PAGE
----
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KOMOREBI

The Komorebi collection embodies gesture and directional line work to create form instilled with illusory motion. Inspired by the Japanese art of woodblock techniques and the creative armour of the samurai, these pieces evoke the grand gestures of the samurai as his heavy sword slices through the air above his head. Elegant and courageous with such controlled conviction in each movement; this is the inspiration for my collection.

The Journey To Komorebi

 

‘Komorebi’ is the word the Japanese have for when sunlight filters through the trees - the interplay between the light and the leaves.

 

The work titled ‘Komorebi’ embodies gesture and directional line work to create form instilled with illusory motion. Inspired by Japanese artwork techniques including woodblock and the creative armor and artistic depiction of the Samurai. Grand gestures are created by a Samurai while wielding his sword with such control as the heavy weapon slices through the air above his head, similar in form to the movement of a bird as it dances to lure a mate. Elegant and courageous with such conviction in each movement, this is the inspired vision for creating each piece.

 

The concept of this collection was conceived upon reflection my trip to the Met Museum in New York during 2010, here a landmark exhibition devoted to the art of the Samurai was held. While admiring the work I was taken into its depths of colour, tradition, history, craft and technique. Having always had a deep interest in Japanese art it now pervaded in me, waiting to be expressed through my own interpretation of the work. It was only once I had returned from a trip to Japan in 2017 and having visited Hokusai at the N.G.V in Melbourne that the incubation of the ideas were ready to be realised.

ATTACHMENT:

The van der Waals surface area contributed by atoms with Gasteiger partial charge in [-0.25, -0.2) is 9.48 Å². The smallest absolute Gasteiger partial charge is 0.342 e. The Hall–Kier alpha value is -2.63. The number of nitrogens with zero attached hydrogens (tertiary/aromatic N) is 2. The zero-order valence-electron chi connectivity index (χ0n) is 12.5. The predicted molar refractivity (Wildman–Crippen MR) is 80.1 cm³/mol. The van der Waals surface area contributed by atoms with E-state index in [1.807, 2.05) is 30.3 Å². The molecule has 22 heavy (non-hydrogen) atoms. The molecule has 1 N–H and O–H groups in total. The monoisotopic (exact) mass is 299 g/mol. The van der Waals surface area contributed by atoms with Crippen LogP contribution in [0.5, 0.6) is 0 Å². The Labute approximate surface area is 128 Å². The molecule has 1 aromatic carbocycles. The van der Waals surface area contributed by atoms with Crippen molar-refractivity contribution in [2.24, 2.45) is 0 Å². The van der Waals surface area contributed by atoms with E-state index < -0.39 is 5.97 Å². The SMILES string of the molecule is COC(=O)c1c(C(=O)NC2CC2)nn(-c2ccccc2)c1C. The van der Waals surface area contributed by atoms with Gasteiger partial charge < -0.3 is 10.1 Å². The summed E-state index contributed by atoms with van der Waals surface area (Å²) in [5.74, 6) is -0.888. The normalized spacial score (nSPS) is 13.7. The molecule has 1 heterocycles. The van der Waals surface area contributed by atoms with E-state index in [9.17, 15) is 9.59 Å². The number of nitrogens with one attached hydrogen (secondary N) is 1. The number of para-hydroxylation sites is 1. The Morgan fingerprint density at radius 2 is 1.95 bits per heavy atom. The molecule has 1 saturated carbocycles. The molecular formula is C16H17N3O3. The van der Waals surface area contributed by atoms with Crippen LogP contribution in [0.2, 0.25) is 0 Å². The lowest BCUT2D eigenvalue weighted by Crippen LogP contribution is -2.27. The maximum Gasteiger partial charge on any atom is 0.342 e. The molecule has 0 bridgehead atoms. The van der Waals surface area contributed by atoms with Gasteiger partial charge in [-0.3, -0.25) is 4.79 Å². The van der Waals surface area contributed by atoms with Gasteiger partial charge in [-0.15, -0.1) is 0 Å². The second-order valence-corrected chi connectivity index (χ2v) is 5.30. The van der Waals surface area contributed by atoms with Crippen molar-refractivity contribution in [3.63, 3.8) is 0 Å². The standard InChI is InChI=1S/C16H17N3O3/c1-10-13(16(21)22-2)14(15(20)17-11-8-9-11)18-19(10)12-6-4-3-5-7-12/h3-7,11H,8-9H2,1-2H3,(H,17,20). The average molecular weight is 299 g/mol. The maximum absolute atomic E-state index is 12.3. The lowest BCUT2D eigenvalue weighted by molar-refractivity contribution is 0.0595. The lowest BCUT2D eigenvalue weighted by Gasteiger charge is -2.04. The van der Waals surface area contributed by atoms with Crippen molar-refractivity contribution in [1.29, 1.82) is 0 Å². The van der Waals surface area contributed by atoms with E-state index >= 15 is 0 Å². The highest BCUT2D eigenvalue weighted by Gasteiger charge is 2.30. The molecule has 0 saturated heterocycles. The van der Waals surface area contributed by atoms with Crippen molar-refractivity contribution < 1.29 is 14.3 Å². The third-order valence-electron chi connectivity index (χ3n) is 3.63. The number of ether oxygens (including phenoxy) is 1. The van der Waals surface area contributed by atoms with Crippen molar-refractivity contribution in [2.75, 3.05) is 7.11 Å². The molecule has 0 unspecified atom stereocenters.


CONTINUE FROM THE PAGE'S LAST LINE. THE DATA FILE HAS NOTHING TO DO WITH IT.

Throughout my exploration of Japanese artworks, I was particularly enthralled with the art of woodblock prints and their incredible precision, colours and stories. I discovered in these, a consistent use of line to assist in the outlining or enhancing of gesture and creation of illusory motion or even to suggest a mood.  I had also made a similar discovery in the Samurai armor where extensive use of line work was apparent and so too was the use of gesture in the head pieces- some creating intimidating and powerful formations.  It became evident that the use of line work was also heavily dictated by the nature of the techniques used to create the works. Aside from the incredible precision, colour and imagination used, in my perception it was line work that had brought it to its height of dynamism.

 

When I began development toward a body of work influenced by my findings in Japanese art, I too had to carefully consider my approach in using a 3D printing technique. Creating ornamental or wearable pieces holds its own constraints, using an ultra-modern technique inspired by a mastered ancient technique was a humbling experience. Line is one of the most complex functional elements in design and lends itself to many creative mediums. 3D printing and the digital tools used to create work are usually used for parametric designs. As I had expected using the tools to create organic forms produced interesting and powerful results. The work has managed to escape being identifiable as 3D printed and has produced highly detailed and considered compositions of clustered line.

 

I truly feel that the mastering of a Japanese traditional craft is not dissimilar to mastering the art of three-dimensional design and making.